‘In 1928, the municipality (of the Hague) decided to build an Oil Port in Laakhaven and bring to an end the unsafe practice of storing oil in the inner city. Various oil companies settled in the direct surroundings of the port and along the nearby situated Calandkade.
One of the first companies settling here was the Batavian Oil Company (later known as Shell). In 1929, there were plans handed in at the municipality to build the central work space (CW)(is deze afkorting nodig als hij eenmalig in de tekst verschijnt?) and the stock room (SR)(is deze afkorting nodig als hij eenmalig in de tekst verschijnt?) at the water side. A location to maintain the quickly growing arsenal of petrol pumps, BOC’s own vehicle fleet, such as tankers, airport and fuel cars.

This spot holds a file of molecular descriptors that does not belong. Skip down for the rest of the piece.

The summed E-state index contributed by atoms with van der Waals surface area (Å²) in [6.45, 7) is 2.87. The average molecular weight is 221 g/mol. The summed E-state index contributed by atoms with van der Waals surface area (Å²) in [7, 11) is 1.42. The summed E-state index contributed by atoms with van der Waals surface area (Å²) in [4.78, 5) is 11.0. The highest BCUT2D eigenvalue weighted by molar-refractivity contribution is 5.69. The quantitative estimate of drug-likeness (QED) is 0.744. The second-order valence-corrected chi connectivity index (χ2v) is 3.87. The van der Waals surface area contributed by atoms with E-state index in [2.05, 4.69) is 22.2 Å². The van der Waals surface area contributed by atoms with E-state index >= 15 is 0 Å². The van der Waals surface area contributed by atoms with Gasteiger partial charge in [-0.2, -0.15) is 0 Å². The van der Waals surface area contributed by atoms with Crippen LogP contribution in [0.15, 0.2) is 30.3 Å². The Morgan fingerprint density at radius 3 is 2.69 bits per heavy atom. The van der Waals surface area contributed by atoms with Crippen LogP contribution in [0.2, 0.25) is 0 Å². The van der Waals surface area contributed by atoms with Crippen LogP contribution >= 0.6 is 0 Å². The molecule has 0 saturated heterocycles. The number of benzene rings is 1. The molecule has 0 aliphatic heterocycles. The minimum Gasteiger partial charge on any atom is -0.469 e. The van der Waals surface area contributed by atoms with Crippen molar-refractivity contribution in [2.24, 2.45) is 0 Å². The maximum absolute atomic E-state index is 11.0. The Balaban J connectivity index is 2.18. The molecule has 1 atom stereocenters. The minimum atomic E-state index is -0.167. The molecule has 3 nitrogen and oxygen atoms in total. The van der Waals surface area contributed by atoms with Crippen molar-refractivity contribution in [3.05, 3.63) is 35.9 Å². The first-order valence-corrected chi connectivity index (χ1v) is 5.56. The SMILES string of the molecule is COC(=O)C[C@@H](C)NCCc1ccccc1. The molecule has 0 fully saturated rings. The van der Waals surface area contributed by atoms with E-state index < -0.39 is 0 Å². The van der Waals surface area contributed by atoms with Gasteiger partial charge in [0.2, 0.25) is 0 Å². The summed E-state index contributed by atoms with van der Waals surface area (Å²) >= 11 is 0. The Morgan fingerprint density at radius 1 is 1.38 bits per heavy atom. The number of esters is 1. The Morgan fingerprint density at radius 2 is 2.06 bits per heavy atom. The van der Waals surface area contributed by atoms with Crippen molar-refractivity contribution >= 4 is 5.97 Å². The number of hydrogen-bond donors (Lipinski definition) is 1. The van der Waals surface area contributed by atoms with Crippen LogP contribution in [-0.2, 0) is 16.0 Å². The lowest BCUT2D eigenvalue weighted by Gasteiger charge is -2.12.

Architect J.D. Postma was invited by Shell to design their new establishment. After the war Postma’s office had become one of the biggest architecture offices in The Netherlands, that was specialized in industrial complexes.
The building that arose was an open structure, a large hall with interlinked shed roofs, consisting of a riveted metal construction with coffered concrete roofing sheets, a phenomenon that was still a new for that time. '
THIHF (The Hague Industrial Heritage Foundation) and the Monument Platform unanimously agree that this building is of big importance for The Hague industrial heritage, and that it holds cultural and historical value. The building marks the transition from The Batavian Oil Company to the multinational Shell (that still has its headquarters in The Hague).’